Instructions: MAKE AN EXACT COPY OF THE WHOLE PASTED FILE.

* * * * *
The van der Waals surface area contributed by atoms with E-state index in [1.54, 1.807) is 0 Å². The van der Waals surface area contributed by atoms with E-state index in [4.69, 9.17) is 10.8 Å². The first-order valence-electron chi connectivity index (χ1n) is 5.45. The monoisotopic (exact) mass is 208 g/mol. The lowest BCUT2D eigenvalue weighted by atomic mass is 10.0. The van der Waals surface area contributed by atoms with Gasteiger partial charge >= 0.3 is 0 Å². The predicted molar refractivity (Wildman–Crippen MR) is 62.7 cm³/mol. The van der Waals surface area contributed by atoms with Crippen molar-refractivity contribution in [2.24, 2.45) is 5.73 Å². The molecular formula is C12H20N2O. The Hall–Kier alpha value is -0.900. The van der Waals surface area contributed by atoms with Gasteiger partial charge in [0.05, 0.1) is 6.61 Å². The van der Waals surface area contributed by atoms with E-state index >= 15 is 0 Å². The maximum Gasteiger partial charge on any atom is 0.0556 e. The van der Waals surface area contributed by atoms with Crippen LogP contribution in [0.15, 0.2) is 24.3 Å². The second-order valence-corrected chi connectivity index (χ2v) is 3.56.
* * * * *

The van der Waals surface area contributed by atoms with E-state index in [1.54, 1.807) is 0 Å². The van der Waals surface area contributed by atoms with E-state index in [4.69, 9.17) is 10.8 Å². The first-order valence-electron chi connectivity index (χ1n) is 5.45. The monoisotopic (exact) mass is 208 g/mol. The lowest BCUT2D eigenvalue weighted by atomic mass is 10.0. The van der Waals surface area contributed by atoms with Gasteiger partial charge >= 0.3 is 0 Å². The predicted molar refractivity (Wildman–Crippen MR) is 62.7 cm³/mol. The van der Waals surface area contributed by atoms with Crippen molar-refractivity contribution in [2.24, 2.45) is 5.73 Å². The molecular formula is C12H20N2O. The Hall–Kier alpha value is -0.900. The van der Waals surface area contributed by atoms with Gasteiger partial charge in [0.05, 0.1) is 6.61 Å². The van der Waals surface area contributed by atoms with E-state index >= 15 is 0 Å². The maximum Gasteiger partial charge on any atom is 0.0556 e. The van der Waals surface area contributed by atoms with Crippen LogP contribution in [0.15, 0.2) is 24.3 Å². The second-order valence-corrected chi connectivity index (χ2v) is 3.56.